The pandemic has forever changed the consumer experience and we’ve all had to rapidly adjust our go-to-market and customer service strategies to meet the needs of new, larger online consumer bases. Yet while many private companies have been adept in meeting the change, some of their public sector counterparts have found the shift much more challenging.

Research shows that 54% of citizens now expect to be able to access government services online. Moreover, nearly one-third (30%) of citizens expect government online services to replicate the seamless digital experiences they have become accustomed to from private sector companies.

Graphic showing 54% of citizens expect to access government services online.

Unlike their private sector counterparts however, public agencies tend to lack the cushioned budgets and hyper-focused digital teams to spin up a brand-new digital citizen experience. And in many cases, they worry they don’t have enough background in digital transformations to confidently decide where to begin the process.

But it can be done. All it takes is careful consideration of three important factors — people, process and technology — to begin designing a digital engagement strategy that resonates with citizens and promotes seamless access to public information and services. Let's start with...

People

While it can be easy to think of technology as the key piece of any good digital transformation project, focusing on the technology first is a big mistake. What about the people behind the technology who will interact with it every day?

The expectations of visitors change frequently, so do your expectations internally with your employees. In what ways are you re-skilling your workforce? Reexamine qualifications and job responsibilities to build department contributors up to meet the needs of today's constituents. In doing so, you are building internal moral and collaboration toward agency wide goals.

Secondly, does your team know how they are contributing to the success of your mission? In order to keep this overarching goal at the center of any new digital transformation project, public agencies must ask themselves how constituents are using the website. Why do users visit the website? What documents and resources are our users looking for? Are they finding what they are looking for?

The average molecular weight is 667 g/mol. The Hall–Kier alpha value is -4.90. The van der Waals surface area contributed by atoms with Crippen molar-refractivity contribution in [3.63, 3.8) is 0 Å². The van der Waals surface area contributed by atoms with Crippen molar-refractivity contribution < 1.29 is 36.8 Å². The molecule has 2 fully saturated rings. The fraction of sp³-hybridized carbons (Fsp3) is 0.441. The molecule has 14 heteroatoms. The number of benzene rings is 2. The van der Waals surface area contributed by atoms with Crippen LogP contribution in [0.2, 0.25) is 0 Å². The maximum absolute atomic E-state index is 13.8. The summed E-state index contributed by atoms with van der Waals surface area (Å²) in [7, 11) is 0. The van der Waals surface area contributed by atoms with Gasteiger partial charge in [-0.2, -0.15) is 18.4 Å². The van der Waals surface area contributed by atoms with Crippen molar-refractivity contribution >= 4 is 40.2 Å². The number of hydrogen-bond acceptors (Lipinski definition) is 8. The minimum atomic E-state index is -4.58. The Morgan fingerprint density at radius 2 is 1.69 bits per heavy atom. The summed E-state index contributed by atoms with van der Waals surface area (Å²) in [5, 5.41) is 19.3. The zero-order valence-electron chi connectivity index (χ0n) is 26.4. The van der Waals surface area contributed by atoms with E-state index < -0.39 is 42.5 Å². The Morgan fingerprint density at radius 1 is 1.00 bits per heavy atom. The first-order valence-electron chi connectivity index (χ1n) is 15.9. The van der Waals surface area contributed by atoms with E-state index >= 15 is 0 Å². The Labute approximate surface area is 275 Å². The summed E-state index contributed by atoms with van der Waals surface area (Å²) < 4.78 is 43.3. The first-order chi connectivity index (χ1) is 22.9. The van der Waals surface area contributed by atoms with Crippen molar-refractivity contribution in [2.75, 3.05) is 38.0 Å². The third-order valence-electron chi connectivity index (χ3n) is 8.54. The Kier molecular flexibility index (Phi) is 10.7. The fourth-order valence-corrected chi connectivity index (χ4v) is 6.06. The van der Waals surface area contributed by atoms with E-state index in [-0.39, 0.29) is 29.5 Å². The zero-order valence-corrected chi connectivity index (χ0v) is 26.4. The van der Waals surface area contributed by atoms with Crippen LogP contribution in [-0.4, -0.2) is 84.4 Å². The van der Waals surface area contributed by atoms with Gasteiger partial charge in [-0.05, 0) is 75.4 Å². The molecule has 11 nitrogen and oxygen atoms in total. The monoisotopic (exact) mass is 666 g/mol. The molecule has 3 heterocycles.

Answers to these questions allow public agencies to address the decision paralysis that often accompanies later steps in the transformation process.

Process

Now let’s move on to mobilizing your digital transformation team and preparing them for a successful transition. Start by taking inventory of your existing domains, websites, content and web pages. From there, you can delegate each component or office to do a ROT analysis of content. What barriers are you seeing from visitors completing tasks? Does the data show that unforeseen barriers have been preventing users from arriving at the correct page to apply for a permit or download an application? Is the page cut off? Are page speeds too slow?

These granular insights can help government websites identify and score quick wins that can have a big impact on the user journey each time citizens arrive at the website. However, before you dive in and actually begin addressing these challenges, don’t forget to list out the new performance criteria that will define success when the project is complete. These will help to prove ROI to leadership and serve as a constant guide to inform long-term strategy adjustments as needed.

Technology

Finally, let’s look at how you find and collect the data that will power your process-building exercises? This is where the right technology is essential.

Without a proper data analytics approach, your team is left to parse through pages one by one looking for potential issues. Large-scale data solutions can tackle this process much more efficiently and effectively. With the right tool, behavioral insights from hundreds or even thousands of citizen interactions can be automatically analyzed to find broad trends and discover website features that may be consistently giving users trouble.

A better experience for your constituents 

These insights are your checklist as you move through the digital transformation process — tracking your progress to a more helpful, accessible government website. They will also serve as your benchmark for later measurement. Once your digital transformation is complete, you can use your findings to compare and measure your success. After all, continually measuring toward your digital transformation goals is the surest way to avoid ending up right back where you started.

Interested in learning more about the people, process, technology digital modernization strategy? View our on-demand Government Website Modernization Webinar to uncover additional insights that can help you build out a powerful digital-first approach to the citizen experience.